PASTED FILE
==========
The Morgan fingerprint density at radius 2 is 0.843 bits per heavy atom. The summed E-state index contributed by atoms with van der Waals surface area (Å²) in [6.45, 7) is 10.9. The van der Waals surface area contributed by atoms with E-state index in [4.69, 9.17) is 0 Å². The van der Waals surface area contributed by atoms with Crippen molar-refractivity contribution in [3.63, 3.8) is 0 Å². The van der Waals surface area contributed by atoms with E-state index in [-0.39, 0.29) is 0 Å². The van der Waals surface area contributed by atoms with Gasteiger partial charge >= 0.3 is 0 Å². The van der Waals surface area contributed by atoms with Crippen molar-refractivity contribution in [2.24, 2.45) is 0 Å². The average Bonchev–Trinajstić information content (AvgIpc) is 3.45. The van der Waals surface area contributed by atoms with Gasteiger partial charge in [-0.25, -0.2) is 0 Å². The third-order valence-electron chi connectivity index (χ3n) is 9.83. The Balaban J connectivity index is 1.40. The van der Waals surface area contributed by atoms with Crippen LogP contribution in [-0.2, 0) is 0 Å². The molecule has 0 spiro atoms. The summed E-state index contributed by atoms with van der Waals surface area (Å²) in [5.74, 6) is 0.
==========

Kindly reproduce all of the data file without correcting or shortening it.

The Morgan fingerprint density at radius 2 is 0.843 bits per heavy atom. The summed E-state index contributed by atoms with van der Waals surface area (Å²) in [6.45, 7) is 10.9. The van der Waals surface area contributed by atoms with E-state index in [4.69, 9.17) is 0 Å². The van der Waals surface area contributed by atoms with Crippen molar-refractivity contribution in [3.63, 3.8) is 0 Å². The van der Waals surface area contributed by atoms with E-state index in [-0.39, 0.29) is 0 Å². The van der Waals surface area contributed by atoms with Gasteiger partial charge >= 0.3 is 0 Å². The van der Waals surface area contributed by atoms with Crippen molar-refractivity contribution in [2.24, 2.45) is 0 Å². The average Bonchev–Trinajstić information content (AvgIpc) is 3.45. The van der Waals surface area contributed by atoms with Gasteiger partial charge in [-0.25, -0.2) is 0 Å². The third-order valence-electron chi connectivity index (χ3n) is 9.83. The Balaban J connectivity index is 1.40. The van der Waals surface area contributed by atoms with Crippen LogP contribution in [-0.2, 0) is 0 Å². The molecule has 0 spiro atoms. The summed E-state index contributed by atoms with van der Waals surface area (Å²) in [5.74, 6) is 0.